Consumables-Paper - Offset

Paper Outlook — No Woe, Status Quo
June 1, 1999

There are few signs that current, favorable conditions for paper pricing and availability will change anytime soon. BY ERIK CAGLE The current market prices for coated and uncoated groundwood and free sheet are progressing like a '74 Pinto spinning its wheels in the snow: going nowhere slowly and, if anything, digging itself into a deeper hole. Don't expect "CNN" to break into its regular news coverage with a special market report on paper. Same low prices, different day. Same high availability, different quarter. And still no drastic changes in sight. The price increases being implemented aren't taking hold, according to Karen Kelty, director of marketing for King

Printers Winning on Paper
April 1, 1999

BY ERIK CAGLE Let's face facts. Paper is not exactly chic these days. There is nothing more appalling than a printing commodity strutting around while wearing last year's price tag. Unless, of course, you're a paper purchaser for a commercial printer. Unchanged prices make this person the most popular man/woman in the eyes of estimators and the person drawing up the next budget. That explosion you heard was definitely something else, not an increase in paper prices. Uncoated free sheet experienced a first quarter boost in some circles, but a number of observers wonder if they will take hold. In short, nothing's changed since

Paper Usage — Making the Grade
April 1, 1999

Paper manufactured overseas is comparatively inexpensive and readily available, but what's its long-term potential for commercial printers here in the United States? BY ERIK CAGLE Like Beanie Babies and baseball cards, foreign paper has become too much of a good thing. The respective markets all reached a saturation point, but when it comes to paper, you won't hear any printers complaining about the situation. Collectors may bemoan the dwindling value of Rainbow the Unicorn or a 1984 Fleer Update Kirby Puckett, but it's not likely the decline in price for Phoeno Star No. 2 is going to make a commercial printer throw a mug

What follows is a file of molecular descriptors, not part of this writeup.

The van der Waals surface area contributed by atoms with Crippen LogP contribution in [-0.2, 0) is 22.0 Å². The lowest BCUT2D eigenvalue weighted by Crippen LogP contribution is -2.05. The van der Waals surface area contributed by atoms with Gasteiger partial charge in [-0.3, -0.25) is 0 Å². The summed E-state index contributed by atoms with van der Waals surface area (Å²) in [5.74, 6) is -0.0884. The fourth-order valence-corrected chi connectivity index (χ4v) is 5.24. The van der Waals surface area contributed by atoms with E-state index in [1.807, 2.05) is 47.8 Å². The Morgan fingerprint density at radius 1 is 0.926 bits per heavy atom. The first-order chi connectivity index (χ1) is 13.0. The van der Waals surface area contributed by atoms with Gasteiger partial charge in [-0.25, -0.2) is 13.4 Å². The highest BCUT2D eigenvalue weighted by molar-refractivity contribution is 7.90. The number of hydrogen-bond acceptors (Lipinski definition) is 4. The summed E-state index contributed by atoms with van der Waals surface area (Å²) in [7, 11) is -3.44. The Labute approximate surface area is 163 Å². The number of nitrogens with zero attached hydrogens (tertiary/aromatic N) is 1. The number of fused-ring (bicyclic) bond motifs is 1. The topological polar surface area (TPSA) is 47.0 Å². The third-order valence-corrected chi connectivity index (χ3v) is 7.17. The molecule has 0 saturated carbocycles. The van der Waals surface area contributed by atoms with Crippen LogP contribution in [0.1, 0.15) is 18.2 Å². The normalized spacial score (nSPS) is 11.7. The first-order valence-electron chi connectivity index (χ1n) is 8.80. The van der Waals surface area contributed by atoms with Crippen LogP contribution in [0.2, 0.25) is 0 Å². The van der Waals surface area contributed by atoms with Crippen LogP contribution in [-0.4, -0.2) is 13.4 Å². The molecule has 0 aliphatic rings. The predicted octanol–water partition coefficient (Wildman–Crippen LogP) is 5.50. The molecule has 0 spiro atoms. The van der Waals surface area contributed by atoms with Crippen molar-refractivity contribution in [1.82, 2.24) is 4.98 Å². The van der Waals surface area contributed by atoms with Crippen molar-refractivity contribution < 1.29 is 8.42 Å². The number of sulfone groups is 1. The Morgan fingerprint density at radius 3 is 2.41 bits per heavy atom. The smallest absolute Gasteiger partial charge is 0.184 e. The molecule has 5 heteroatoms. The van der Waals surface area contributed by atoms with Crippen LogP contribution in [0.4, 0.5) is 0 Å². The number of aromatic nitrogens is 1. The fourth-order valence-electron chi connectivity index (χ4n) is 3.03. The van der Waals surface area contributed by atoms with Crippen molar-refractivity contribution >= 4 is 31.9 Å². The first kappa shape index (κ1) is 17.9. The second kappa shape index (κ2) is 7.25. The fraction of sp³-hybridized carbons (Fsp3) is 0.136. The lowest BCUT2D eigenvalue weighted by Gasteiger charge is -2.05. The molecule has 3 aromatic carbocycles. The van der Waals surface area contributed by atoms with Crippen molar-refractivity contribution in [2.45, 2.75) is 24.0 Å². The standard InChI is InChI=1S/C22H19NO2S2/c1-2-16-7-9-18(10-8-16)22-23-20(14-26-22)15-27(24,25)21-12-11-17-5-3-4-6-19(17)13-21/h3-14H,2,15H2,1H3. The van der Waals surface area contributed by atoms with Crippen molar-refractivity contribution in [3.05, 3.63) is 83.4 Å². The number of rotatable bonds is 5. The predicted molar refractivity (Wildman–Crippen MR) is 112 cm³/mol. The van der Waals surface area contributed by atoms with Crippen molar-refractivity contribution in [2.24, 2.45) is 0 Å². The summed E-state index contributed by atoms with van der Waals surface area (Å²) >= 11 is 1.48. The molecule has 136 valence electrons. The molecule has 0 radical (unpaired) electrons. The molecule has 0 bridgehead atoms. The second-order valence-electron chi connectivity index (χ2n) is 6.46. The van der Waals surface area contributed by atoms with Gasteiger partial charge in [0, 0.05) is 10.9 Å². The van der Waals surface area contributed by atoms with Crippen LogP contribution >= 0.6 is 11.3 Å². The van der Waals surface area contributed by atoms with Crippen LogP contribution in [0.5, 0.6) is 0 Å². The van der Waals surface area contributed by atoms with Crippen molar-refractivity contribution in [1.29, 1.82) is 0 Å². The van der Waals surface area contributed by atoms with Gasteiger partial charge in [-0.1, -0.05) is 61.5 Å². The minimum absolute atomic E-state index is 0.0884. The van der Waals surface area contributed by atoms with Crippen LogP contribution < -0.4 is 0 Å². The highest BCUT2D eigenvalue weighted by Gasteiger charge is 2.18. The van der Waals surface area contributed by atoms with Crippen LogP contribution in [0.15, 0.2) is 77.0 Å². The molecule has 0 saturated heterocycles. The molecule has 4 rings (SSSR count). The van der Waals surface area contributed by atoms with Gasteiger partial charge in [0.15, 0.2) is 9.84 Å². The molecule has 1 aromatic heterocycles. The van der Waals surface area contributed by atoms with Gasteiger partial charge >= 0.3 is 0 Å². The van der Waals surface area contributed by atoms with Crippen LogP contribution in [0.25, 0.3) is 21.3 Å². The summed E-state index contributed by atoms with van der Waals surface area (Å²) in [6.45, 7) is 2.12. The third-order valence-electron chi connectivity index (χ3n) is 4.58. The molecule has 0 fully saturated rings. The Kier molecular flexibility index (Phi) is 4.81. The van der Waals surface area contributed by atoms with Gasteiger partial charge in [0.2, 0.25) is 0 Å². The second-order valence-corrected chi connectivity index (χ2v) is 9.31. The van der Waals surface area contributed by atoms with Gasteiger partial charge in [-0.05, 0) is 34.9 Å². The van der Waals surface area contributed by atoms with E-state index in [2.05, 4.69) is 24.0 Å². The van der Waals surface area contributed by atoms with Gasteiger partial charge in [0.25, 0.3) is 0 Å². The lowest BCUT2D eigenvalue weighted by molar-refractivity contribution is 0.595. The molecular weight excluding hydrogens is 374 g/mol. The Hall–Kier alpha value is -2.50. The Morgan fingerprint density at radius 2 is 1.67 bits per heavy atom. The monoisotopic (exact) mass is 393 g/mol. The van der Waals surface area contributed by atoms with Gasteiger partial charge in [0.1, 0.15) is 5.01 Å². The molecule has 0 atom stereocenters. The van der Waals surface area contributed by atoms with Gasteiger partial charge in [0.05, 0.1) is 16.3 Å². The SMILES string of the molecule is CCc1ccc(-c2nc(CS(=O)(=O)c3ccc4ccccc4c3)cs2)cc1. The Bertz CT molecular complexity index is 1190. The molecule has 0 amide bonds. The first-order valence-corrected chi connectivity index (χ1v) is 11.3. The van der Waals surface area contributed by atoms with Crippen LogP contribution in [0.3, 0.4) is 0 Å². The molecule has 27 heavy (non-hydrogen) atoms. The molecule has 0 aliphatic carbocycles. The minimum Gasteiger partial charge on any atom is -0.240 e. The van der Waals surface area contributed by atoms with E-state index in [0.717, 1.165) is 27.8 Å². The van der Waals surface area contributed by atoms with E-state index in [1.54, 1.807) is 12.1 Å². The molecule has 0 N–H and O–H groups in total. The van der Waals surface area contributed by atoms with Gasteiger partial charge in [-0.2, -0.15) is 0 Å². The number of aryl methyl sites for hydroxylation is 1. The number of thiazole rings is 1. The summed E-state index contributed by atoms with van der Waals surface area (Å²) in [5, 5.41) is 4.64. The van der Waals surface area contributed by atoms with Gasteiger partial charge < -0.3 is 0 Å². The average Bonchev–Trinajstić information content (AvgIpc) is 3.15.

Paper Outlook — Prices Are Going Soft
January 1, 1999

BY ERIK CAGLE It was around this time last year that paper buyers were being hit with an increase of $3 per hundred weight; approximately 6.5 percent on a typical 40/45 lb. No. 4 or No. 5 sheet. What a difference one year makes. As everyone else worries about whether their computers and household appliances will survive the Year 2000 (Y2K) bug scare or whether the new millennium party should start in 2000 or 2001, printers and their customers have other motivations to look toward the future with wonderment. No, call it glee. The paper market is soft to start the first quarter of

Q4 Paper Outlook — Caution in a Moderate Market
September 1, 1998

On the foreseeable horizon, paper prices should remain moderate—but don't let the stable situation make for stingy expenditure budgets for 1999. The word is caution, not complacency, for the market. BY MARIE RANOIA ALONSO Welcome to September. For many, it's a time to establish budgets for purchasing expenditures for the following year. Little doubt, in most commercial printing operations, paper is the most paramount consumable purchase for which to anticipate, sparking many a meeting or hallway conference on what to expect from the paper mills and distributors regarding pricing and availability. How to prepare? Two words: Remain conservative. Bruce Janis, president of MSPGA: Management Science for the Publishing

Offshore Paper Usage — Mixed Emotions on the Rise
September 1, 1998